Azole antifungal resistance today: Focus on Aspergillus

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Oral triazole therapy is well established for the treatment of invasive aspergillosis (IPA), allergic aspergillosis (ABPA), and chronic pulmonary aspergillosis (CPA), and is often long-term. Resistance to triazole azole antifungal drugs in Aspergillus fumigatus is now a major clinical problem in a number of European locations, in China, Canada and the USA with particularly high frequencies from the north-west of the UK, and The Netherlands. A number of centers are reporting the continuing increasing frequency and evolution of resistance mechanisms in A. fumigatus, in both azole-naïve and patients treated with azoles. The increasing rate of resistance is of concern. A number of resistance mechanisms have been found. The biofilm modality of Aspergillus growth may have a number of therapeutic implications for aspergillosis, including antifungal resistance. Microbiological diagnosis of aspergillosis is limited by poor culture yield, leading to uncertainty about the frequency of triazole resistance. Direct resistance testing in culture-negative clinical samples may add additional insights into the prevalence of azole resistance in A. fumigatus. © 2011 Springer Science+Business Media, LLC.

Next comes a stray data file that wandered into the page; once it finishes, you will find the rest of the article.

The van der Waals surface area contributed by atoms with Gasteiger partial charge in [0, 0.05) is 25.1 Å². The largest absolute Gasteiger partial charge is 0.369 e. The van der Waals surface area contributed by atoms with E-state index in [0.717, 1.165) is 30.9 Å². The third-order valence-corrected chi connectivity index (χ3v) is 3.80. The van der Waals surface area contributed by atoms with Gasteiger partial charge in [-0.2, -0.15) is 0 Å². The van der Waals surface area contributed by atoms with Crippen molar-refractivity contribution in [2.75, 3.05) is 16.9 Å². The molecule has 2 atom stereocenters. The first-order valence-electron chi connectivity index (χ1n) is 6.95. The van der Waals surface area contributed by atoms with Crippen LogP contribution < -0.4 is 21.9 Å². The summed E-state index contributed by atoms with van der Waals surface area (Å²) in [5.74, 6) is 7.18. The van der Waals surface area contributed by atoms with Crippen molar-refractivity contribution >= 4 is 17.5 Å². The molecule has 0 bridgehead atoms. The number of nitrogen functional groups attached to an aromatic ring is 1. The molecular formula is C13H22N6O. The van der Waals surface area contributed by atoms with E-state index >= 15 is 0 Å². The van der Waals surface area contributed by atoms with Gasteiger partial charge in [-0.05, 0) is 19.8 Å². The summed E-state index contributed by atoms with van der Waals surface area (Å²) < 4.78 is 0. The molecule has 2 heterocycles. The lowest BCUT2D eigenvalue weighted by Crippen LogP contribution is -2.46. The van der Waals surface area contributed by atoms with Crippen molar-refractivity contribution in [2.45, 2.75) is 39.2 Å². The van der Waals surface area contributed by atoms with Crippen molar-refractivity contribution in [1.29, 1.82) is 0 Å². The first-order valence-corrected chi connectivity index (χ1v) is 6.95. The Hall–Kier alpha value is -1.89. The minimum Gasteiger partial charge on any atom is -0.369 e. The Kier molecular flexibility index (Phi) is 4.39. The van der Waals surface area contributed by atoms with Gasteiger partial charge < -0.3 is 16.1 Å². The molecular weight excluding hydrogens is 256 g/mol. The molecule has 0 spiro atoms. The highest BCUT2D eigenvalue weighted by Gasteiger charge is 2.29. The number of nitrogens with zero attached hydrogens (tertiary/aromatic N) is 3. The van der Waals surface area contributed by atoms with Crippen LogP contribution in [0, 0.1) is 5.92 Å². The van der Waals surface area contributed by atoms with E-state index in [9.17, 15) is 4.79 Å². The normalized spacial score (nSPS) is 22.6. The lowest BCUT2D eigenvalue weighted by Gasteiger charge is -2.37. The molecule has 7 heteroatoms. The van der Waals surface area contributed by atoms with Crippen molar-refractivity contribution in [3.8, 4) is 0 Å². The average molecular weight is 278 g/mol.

Original languageEnglish
Pages (from-to)485-491
Number of pages6
JournalCurrent Infectious Disease Reports
Issue number6
Publication statusPublished - Dec 2011


  • Aspergillus fumigatus
  • Azole antifungals
  • Resistance


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